The next chapter in the Modernising Business Registers program

18 November 2021 18:06

Michelle Wibisono
Senior Legal Writer, Practical Guidance – Corporations Module

The implementation of the Modernising Business Registers (MBR) program is picking up its pace, after a slow start. The MBR program originated in the 2016 National Business Simplification Initiative, which had the aim of reducing the burden of unnecessary regulation and improving, centralising and streamlining access to government information and services. Following extensive consultation, the Government rolled out the MBR program in 2019 with a suite of 5 pieces of legislation, the operative one being the Treasury Laws Amendment (Registries Modernisation and Other Measures) Act 2020 (Cth) (MBR Act).

There are two parts to it:

  1. a sweeping registry overhaul that consolidates the numerous, separate Commonwealth registers into a single “super-registry” – the Australian Business Registry Services (ABRS); and
  2. a new Director Identification Number (DIN) regime.

Registry overhaul

The explanatory memorandum to the Bill sums up the objective of the overhaul as facilitating “…a modern government registry regime that is flexible, technology neutral and governance neutral, and that facilitates timely and efficient access to information … by regulators and other users of the information.”

The new ABRS will be administered by a Registrar and will house ASIC’s 34 registers and the Australian Business Register. A single register will allow users to update their details in one place, instead of navigating different registers and systems. It is also hoped that having a single register with a consistent set of rules for its management and use will remove the constraints on Government and regulators from using registry data effectively, which arise from inconsistent rules and systems across the different registries.

Key to the integrity and success of the ABRS will be the legal framework around the collection, holding, use and disclosure of registry data. The MBR Act:

  • empowers the Registrar to make data standards on matters relating to the performance of their functions and exercise of their powers, including the collection, maintenance and disclosure of information;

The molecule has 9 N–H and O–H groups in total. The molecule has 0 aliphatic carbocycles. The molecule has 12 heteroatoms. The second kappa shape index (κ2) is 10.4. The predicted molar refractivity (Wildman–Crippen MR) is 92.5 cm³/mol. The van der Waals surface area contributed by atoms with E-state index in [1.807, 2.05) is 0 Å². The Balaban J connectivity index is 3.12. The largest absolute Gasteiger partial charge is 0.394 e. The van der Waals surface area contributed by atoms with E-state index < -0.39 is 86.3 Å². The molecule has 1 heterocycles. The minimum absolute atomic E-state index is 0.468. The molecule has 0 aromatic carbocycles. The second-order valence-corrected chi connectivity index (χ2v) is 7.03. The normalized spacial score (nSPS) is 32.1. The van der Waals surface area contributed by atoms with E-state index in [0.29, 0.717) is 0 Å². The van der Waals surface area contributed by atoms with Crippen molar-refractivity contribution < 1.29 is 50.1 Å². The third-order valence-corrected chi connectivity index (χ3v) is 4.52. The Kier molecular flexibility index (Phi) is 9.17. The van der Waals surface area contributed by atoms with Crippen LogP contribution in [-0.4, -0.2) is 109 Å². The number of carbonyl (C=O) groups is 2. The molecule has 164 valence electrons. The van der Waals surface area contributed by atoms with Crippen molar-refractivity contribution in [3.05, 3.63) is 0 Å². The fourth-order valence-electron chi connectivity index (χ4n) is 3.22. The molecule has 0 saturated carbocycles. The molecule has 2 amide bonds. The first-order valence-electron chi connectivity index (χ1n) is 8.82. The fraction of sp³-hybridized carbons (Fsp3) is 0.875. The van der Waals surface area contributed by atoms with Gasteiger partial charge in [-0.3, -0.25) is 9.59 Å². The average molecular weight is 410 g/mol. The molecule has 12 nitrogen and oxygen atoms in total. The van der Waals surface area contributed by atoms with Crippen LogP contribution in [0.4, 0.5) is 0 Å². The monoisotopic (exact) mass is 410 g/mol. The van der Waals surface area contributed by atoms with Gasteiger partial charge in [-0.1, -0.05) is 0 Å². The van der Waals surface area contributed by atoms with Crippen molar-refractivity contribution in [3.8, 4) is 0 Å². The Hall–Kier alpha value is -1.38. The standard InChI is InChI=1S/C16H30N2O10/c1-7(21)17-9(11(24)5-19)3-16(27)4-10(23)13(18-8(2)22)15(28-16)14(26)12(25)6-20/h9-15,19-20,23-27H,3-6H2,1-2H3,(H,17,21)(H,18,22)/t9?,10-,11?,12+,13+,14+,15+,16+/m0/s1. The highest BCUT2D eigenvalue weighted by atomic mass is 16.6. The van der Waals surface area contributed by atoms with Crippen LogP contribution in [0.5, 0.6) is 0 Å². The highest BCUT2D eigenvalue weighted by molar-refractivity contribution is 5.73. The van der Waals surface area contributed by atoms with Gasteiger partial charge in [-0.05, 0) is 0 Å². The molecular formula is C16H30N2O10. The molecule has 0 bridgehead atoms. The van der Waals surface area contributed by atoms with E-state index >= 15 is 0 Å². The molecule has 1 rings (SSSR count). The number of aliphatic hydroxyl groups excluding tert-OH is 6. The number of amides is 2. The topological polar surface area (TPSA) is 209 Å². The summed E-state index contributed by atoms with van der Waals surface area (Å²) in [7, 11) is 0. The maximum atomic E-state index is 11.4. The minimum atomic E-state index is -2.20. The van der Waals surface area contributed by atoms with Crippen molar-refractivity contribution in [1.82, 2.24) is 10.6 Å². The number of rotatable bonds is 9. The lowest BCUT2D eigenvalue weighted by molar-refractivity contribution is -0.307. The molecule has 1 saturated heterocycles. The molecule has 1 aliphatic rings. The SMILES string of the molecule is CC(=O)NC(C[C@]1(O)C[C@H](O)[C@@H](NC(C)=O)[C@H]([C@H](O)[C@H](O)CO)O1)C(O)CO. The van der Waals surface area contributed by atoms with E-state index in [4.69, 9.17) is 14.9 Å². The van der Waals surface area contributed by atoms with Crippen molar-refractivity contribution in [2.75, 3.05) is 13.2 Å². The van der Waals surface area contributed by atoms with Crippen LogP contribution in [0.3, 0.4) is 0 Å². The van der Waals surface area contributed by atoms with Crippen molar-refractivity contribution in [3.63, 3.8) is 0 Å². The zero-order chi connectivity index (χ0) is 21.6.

• empowers the Registrar to make a disclosure framework for “protected information” (ie information obtained by an official in the course of their employment and obtained or disclosed in relation to the new registry regime); and
  • allows protected information to be disclosed to government entities to ensure agencies, such as ASIC, have access to real-time the registry information it needs to exercise its functions;
  • makes the Registrar’s decisions subject to review by the Administrative Appeals Tribunal.

The registry provisions (Sch 1 of the MBR Act) received Royal Assent on 22 June 2020 but have not commenced until a day is fixed by Proclamation. The latest possible commencement date under the legislation is 22 June 2022, which is only about a year away. With this deadline looming, the program is picking up speed, with the Government’s announcing the appointment of the Commissioner of Taxation as the ABRS Registrar on 4 April 2021, and ASIC registry staff moving into the ATO offices on 15 April 2021 (as the ABRS will be administered as a separate statutory function of the ATO).

DIN regime

The new DIN regime is another tool in the growing armament against illegal phoenixing. It will be the first new function of the ABRS. All directors, including alternate directors, directors of registered foreign companies, and directors of companies governed by the Corporations (Aboriginal and Torres Strait Islander) Act 2006 (Cth) (CATSI Act), must apply for a unique DIN and keep it forever. The regime will enable traceability of a director’s relationships across companies (and thus better tracking of directors of failed companies) and prevent fictitious identities from being used as directors.

The DIN provisions (Sch 2 of the MBR Act) commenced on 4 April 2021, but directors need not apply for a DIN yet, as the new system must still be tested in a private beta phase. Meanwhile:

Once the transitional periods are over, for the first 12 months, directors have 28 days from appointment to obtain a DIN. Once those 12 months are over, all prospective directors must obtain a DIN before their appointment.

Next steps

While the MBR program is rolled out, no action need be taken. Any relevant developments will be shared by the ATO. Implementing such a large project will clearly take time, with the ATO indicating that the ABRS will “progressively roll out” between 2021-2024.

As for the DIN regime, the confirmation of the transitional periods for directors is a welcome development that will give businesses more certainty. While we await to see what Treasury will address in the next round of public consultation, directors and businesses should continue to monitor developments and familiarise themselves with the regime, so they are ready to go when it kicks in.

For more information contact your Relationship Manager about our Practical Guidance Corporations module or visit our Practical Guidance website.

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